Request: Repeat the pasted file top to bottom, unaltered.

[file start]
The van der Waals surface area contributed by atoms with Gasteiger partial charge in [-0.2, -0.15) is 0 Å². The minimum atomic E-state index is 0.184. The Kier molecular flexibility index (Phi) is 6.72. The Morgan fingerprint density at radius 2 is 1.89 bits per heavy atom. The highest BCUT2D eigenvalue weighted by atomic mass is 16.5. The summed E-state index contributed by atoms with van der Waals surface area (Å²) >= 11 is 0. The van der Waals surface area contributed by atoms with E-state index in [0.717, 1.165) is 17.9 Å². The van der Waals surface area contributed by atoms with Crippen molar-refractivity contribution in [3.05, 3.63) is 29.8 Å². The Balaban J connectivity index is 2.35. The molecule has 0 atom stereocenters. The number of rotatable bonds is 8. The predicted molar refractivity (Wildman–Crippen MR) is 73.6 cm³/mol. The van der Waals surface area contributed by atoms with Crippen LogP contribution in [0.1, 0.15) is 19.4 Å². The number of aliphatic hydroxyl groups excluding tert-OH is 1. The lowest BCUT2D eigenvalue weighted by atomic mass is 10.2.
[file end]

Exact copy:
The van der Waals surface area contributed by atoms with Gasteiger partial charge in [-0.2, -0.15) is 0 Å². The minimum atomic E-state index is 0.184. The Kier molecular flexibility index (Phi) is 6.72. The Morgan fingerprint density at radius 2 is 1.89 bits per heavy atom. The highest BCUT2D eigenvalue weighted by atomic mass is 16.5. The summed E-state index contributed by atoms with van der Waals surface area (Å²) >= 11 is 0. The van der Waals surface area contributed by atoms with E-state index in [0.717, 1.165) is 17.9 Å². The van der Waals surface area contributed by atoms with Crippen molar-refractivity contribution in [3.05, 3.63) is 29.8 Å². The Balaban J connectivity index is 2.35. The molecule has 0 atom stereocenters. The number of rotatable bonds is 8. The predicted molar refractivity (Wildman–Crippen MR) is 73.6 cm³/mol. The van der Waals surface area contributed by atoms with Crippen LogP contribution in [0.1, 0.15) is 19.4 Å². The number of aliphatic hydroxyl groups excluding tert-OH is 1. The lowest BCUT2D eigenvalue weighted by atomic mass is 10.2.